Born Thirty Years Too Soon
William Riley McKeen Got His Air Foil Sections Reversed, But Had Trouble with the Power Transmission
A January 1951 Railroad Magazine article by William M. Schopp
A new era in American railroading was begun by that mysterious activity in the north end of the UP erecting shops at Omaha early in 1905. But the man who instigated it, W. R. McKeen, Jr., then superintendent of motive power and machinery for the UP was, in the popular phrase, “born 30 years too soon”.
Parts clearly not meant for a locomotive were gathered together- forgings, machined parts, an inverted boat from the car shop. The area was roped off and the guessing contest was on. A switcher brought in a boxcar from which workmen unloaded a 100 hp. gasoline engine, built by the Standard Motor Works of Jersey City, N. J. It was a marine type engine, one of the most powerful of that early day of gasoline power. Indeed, five years earlier marine engine power had been used to move another pioneer streamliner, the first Zeppelin. When the engine was assembled and mounted on one 4-wheeled truck, the body attached, and the resulting vehicle sent to the paint shop for a coat of maroon, a new era in railroad transportation had begun-30 years too soon. This was the Union Pacific’s Motor Car 1, 4-wheeled wooden predecessor of the line of distinctive McKeen Motor Cars which in the following years served many branch and shortline railroads.
The construction of this pioneer rail streamliner has been preserved by Floyd Schultz, later mechanic on the “Red Flash”, in a full page article in the Times of Clay Center, Kans., for Mar. 28, 1935, coincident with the first of the present breed of UP streamliners. A contemporary account in Railroad Gazette is more formal. Motor Car 1 was only 31 feet over sills, and had four 42- inch wheels. Only the front pair was powered. All subsequent McKeen cars used 42-inch drivers, but 33-inch trailing wheels were adopted. Yes, the novel shape was an inverted boat; it was inspired by the racing yacht Reliance. The sharp prow was to cleave the air and permit high speeds, while the rounded rear was to prevent the vacuum present at the rear of square ended cars. In a speech, years later, McKeen attributed the shape of his cars to a study of the Berlin-Zossen and Louisiana Purchase Exposition electric railway speed tests. It is interesting to note that these same tests of car body shapes at speed were also instrumental in shaping the famous windsplitter interurban cars of the Winona Ry. and Indiana Union Traction. But, as the author of a C.E.R.A. monograph on the Union Traction points out, the pointed front and rounded rear car is theoretically capable of higher speeds in reverse, according to modern knowledge of streamlining. Railroad Gazette, undoubtedly quoting an official release, said that the ventilation on Motor Car 1, accomplished with Cottler ventilators, was exceptionally good. Mr. McKeen claimed to have had air-conditioned cars as early as 1904-which may, have been similar to the round windowed, center doored, all steel UP coach of 1907. This had ventilation via the “horns” on the corners. It represents a true McKeen passenger trailer, the shorter versions on the UP and SP being in reality motor cars with front ends removed.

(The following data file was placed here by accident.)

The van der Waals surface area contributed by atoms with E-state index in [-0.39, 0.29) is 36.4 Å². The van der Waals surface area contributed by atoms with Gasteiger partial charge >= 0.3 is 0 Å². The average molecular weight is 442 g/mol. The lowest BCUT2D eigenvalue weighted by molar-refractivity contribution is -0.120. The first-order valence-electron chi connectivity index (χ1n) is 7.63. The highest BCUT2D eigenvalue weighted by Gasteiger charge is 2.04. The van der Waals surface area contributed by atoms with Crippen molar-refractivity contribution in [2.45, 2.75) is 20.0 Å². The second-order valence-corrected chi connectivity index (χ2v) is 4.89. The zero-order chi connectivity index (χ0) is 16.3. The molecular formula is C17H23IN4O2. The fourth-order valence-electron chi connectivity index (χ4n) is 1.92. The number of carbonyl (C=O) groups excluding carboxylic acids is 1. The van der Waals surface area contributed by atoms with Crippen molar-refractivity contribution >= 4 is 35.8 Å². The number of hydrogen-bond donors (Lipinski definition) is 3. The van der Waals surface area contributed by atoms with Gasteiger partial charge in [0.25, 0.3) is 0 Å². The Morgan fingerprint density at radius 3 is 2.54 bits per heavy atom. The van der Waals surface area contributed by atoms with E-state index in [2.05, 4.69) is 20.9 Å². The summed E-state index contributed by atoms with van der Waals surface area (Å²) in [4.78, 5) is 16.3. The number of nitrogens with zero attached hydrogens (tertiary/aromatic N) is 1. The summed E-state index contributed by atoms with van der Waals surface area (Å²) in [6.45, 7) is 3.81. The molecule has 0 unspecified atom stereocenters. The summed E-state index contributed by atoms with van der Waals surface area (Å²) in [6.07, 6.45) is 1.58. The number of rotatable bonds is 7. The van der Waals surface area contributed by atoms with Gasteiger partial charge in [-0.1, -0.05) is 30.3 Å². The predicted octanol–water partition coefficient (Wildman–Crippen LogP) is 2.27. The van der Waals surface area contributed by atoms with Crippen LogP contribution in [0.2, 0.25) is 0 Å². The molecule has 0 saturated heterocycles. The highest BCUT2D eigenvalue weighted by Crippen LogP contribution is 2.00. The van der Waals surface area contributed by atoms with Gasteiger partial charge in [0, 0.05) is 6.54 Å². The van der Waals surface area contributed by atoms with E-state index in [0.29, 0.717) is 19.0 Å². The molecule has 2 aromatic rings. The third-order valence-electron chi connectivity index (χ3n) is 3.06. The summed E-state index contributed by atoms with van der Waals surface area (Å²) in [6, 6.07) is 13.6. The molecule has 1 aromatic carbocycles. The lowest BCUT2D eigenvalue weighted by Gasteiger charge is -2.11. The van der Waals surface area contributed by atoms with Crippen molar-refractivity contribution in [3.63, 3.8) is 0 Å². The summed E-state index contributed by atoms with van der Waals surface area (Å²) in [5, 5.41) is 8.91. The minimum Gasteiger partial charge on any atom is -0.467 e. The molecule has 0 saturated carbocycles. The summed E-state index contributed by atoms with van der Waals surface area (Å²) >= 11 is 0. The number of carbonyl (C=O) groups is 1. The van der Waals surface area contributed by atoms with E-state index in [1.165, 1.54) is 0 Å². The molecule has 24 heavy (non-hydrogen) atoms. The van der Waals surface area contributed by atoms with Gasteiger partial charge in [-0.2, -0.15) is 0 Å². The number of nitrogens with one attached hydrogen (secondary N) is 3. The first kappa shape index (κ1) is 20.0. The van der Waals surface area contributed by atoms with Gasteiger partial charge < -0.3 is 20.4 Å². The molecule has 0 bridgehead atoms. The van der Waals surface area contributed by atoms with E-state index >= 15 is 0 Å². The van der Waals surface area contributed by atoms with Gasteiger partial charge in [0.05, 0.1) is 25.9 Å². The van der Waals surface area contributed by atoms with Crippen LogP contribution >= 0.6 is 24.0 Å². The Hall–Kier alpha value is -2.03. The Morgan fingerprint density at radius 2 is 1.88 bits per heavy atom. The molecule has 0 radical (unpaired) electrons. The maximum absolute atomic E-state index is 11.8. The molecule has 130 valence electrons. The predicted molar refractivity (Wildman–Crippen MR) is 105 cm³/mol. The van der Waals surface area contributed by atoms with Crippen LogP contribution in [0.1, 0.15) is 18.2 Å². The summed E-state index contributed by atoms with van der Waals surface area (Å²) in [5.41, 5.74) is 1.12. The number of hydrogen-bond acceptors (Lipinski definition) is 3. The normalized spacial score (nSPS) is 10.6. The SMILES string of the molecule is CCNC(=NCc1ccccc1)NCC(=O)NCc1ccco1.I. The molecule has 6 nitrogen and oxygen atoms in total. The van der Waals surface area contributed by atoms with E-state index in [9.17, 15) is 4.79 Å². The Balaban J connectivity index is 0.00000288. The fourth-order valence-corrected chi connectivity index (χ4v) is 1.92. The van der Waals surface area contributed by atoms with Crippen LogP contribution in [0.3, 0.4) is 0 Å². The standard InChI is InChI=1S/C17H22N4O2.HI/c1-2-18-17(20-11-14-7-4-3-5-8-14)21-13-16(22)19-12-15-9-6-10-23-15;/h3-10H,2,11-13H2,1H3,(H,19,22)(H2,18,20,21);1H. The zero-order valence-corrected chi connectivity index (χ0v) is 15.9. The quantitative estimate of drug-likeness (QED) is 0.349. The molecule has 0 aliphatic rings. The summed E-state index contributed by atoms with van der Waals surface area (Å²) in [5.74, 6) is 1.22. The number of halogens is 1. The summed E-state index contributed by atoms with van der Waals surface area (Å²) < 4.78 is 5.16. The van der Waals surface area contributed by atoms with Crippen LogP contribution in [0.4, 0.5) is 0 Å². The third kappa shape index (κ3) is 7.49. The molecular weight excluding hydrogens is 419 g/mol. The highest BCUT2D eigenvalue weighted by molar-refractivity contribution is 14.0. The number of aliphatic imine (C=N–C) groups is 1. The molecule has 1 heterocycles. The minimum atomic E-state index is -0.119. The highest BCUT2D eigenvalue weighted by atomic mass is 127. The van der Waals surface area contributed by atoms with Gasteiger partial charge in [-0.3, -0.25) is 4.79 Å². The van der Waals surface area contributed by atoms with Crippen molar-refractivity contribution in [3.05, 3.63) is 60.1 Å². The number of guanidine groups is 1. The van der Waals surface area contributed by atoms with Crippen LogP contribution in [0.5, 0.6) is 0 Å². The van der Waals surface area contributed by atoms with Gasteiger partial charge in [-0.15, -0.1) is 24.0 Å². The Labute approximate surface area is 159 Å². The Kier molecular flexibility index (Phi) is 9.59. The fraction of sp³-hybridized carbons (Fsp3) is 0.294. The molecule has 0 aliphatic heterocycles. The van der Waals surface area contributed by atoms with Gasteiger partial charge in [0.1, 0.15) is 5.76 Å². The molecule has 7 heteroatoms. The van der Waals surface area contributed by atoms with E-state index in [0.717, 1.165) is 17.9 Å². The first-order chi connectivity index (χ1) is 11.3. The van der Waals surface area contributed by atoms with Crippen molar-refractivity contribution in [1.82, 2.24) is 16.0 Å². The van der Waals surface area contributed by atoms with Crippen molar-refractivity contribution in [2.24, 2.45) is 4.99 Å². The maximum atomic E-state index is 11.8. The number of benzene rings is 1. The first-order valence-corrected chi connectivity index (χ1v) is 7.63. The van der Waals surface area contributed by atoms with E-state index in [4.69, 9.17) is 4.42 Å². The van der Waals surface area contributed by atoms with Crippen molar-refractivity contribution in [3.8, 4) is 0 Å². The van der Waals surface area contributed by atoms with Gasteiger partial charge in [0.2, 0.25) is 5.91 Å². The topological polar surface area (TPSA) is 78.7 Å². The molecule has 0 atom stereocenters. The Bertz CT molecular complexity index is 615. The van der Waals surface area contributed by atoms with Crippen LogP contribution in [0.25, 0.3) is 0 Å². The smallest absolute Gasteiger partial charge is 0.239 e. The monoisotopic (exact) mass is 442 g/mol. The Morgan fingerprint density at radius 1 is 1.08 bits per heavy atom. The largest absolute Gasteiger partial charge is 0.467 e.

Although the body of the first McKeen car was wooden, it was watertight and could be flushed out with a hose. The lighting was by acetylene gas from fixtures placed between the windows, above the passengers’ shoulder level. That this system was not without hazard is attested by Floyd Schultz’s story of the first M4 at Grand Island, Nebr. Schultz was standing outside the engine room talking with mechanic, later motorman, P. F. Bischeld who had just repaired the acetylene system and lit the car lights. Bischeld walked around to the front of the car and struck a match to light the headlight, which was in the standard position, low on the prow. Unfortunately a defective angle in the acetylene line had let the whole nose of the car between inner and outer walls fill with the explosive gas. The match touched this off, blowing out the top of the engine room and breaking all the glass in the front end of the car which fortunately passed over the heads of the stunned mechanic and engineer.
Later cars were equipped with electric lighting from batteries charged by a generator connected to the engine by a Morse silent chain-when the chain would stay in place. Others were illuminated by gasoline, with the carburetor in a box under the rear of the car. This system was charged with air at 40 pounds pressure and was also subject to failure. In later years the UP and other roads installed Kohler car lighting systems with success: closing any electric circuit on the car started a generator which ran until current was no longer required.
The heating system of the M-l and subsequent McKeen cars was by hot water from the motor cooling system. Excess heat was also exchanged by means of radiators under the car and in a few cases, on the roof. One try was made at heating the first car by running the exhaust pipe around inside the passenger compartment, but this failed because there was too much back pressure on the motor. While the use of the motor cooling water to heat the car was a success in moderate climates, it was, of course, useless after the car had laid over all night in sub-freezing weather. For this reason, an old fashioned stove was also installed. Later UP installed hot water heating systems with small boilers in the baggage compartments.